Hospice Residential Nurse (RN): Job Description and Requirements
Hospice care nurses manage pain and ensure quality end-of-life care for patients and their families. Hospice care can be provided at home or in a hospital unit, but residential hospice nurses work in a specialized facility devoted strictly to terminal patient care.
Job Description for Hospice Residential RNs
Residential hospice RNs are charged with pain assessment and administering pain medication to ensure quality of life for their terminally ill patients. RNs in a hospice residential setting work as an integral part of a professional palliative care team that includes physicians, chaplains, social workers, administrators, LVNs, LPNs, nursing assistants and volunteers. The interdisciplinary team ensures the physical, emotional and spiritual well being of the terminally ill patient and their family members.
RNs may choose a residential hospice care environment that is either privately funded or is a non-profit venue. Non-profit residential settings may offer AIDS hospice care to the homeless and terminally ill. Residential settings that specialize in treating AIDS or cancer patients may require the nursing staff to have additional specialized knowledge or training.
Requirements for Hospice Residential RNs
Registered nurses must obtain a degree in nursing and pass the NCLEX-RN, which is the national exam for licensed RNs. To prepare for the hospice environment, RNs should gain acute care experience and pain management assessment skills. RNs also need excellent communication skills in order to function as a member of a team and to communicate with patients and family members about end-of-life treatment. Palliative care nurses must possess a perspective that is sensitive to cultural and religious differences. Nurses must also understand the emotional stages of dying and grief, and be prepared to assist with financial difficulties and family dynamic issues.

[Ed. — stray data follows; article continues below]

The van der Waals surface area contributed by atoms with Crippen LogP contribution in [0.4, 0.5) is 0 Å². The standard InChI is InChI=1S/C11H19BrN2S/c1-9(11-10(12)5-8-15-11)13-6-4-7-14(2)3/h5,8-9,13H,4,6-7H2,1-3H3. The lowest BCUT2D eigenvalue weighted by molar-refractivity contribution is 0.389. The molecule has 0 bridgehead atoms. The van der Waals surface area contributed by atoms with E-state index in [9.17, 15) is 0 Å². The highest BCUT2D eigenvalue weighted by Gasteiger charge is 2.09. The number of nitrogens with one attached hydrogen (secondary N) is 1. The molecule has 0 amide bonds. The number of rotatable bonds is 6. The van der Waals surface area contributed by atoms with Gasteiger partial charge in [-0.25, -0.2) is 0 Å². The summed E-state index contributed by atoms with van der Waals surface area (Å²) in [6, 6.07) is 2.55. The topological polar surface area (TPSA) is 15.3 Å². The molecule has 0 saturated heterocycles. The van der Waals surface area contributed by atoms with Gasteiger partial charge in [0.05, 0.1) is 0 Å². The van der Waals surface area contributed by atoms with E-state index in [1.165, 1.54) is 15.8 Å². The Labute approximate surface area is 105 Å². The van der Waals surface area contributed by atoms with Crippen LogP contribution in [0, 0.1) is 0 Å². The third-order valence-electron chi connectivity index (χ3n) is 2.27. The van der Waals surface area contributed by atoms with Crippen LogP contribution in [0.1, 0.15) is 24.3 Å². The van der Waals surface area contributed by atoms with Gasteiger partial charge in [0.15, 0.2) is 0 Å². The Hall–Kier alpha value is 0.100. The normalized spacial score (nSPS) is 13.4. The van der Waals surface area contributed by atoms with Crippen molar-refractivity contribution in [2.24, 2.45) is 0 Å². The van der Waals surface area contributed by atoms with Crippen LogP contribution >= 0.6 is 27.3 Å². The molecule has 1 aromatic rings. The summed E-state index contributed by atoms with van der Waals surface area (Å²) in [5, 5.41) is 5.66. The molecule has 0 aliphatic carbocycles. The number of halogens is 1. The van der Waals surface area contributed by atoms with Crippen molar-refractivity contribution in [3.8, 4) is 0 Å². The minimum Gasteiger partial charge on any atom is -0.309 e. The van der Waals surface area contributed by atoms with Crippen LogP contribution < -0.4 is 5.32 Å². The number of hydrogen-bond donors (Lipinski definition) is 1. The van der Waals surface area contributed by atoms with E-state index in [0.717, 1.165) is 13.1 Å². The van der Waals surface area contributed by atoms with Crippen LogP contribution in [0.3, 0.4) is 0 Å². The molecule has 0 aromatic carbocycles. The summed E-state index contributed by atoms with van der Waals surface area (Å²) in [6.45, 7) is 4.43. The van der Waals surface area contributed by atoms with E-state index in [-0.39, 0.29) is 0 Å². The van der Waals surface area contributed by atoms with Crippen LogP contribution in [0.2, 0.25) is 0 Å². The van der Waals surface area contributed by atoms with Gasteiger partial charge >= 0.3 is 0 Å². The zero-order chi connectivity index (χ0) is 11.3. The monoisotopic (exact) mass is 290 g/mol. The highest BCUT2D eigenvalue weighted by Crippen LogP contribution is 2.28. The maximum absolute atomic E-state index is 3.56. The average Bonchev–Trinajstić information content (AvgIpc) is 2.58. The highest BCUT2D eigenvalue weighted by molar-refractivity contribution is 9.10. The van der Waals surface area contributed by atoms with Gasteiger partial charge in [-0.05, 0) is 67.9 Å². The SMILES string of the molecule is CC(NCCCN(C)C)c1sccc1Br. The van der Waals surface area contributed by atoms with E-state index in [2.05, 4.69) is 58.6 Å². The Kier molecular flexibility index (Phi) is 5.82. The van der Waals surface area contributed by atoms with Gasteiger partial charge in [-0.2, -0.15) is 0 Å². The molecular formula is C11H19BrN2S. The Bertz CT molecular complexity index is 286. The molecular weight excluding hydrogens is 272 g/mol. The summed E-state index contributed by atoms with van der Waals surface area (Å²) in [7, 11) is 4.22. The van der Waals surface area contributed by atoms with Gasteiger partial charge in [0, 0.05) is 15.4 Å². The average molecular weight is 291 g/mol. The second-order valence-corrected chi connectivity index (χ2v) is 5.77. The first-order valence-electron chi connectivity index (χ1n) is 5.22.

Some hospice RNs opt to obtain a master's degree in palliative care, which may qualify them for advancement as nurse practitioners or administrators. Accredited certificates in palliative care are also available to nurses and may be helpful in distinguishing them as candidates for career advancement. A Certified Hospice and Palliative Nurse (CHPN) certificate requires advanced study of communication, assessment, ethics, grief study and interdisciplinary teamwork. The CHPN documents a competency level and does not constitute advancement in the field.
Career Outlook and Salary Info
The most recent information provided by the U.S. Bureau of Labor Statistics (BLS) shows that employment growth for registered nurses, which could include hospice RNs, is expected to be 19% during the 2012-2022 decade (www.bls.gov). Registered nurses working for home health care services earned an average yearly salary of $65,530 as of May 2012, the BLS states, while those in outpatient care centers were paid an average annual wage of $71,200.
For those who have advanced to nurse practitioner, the BLS reports that the average annual salary paid to these workers as of May 2012 was $91,450. Nurse practitioners in outpatient care centers made an average of $92,510 annually, while those in home health care services earned an average annual salary of $82,300.
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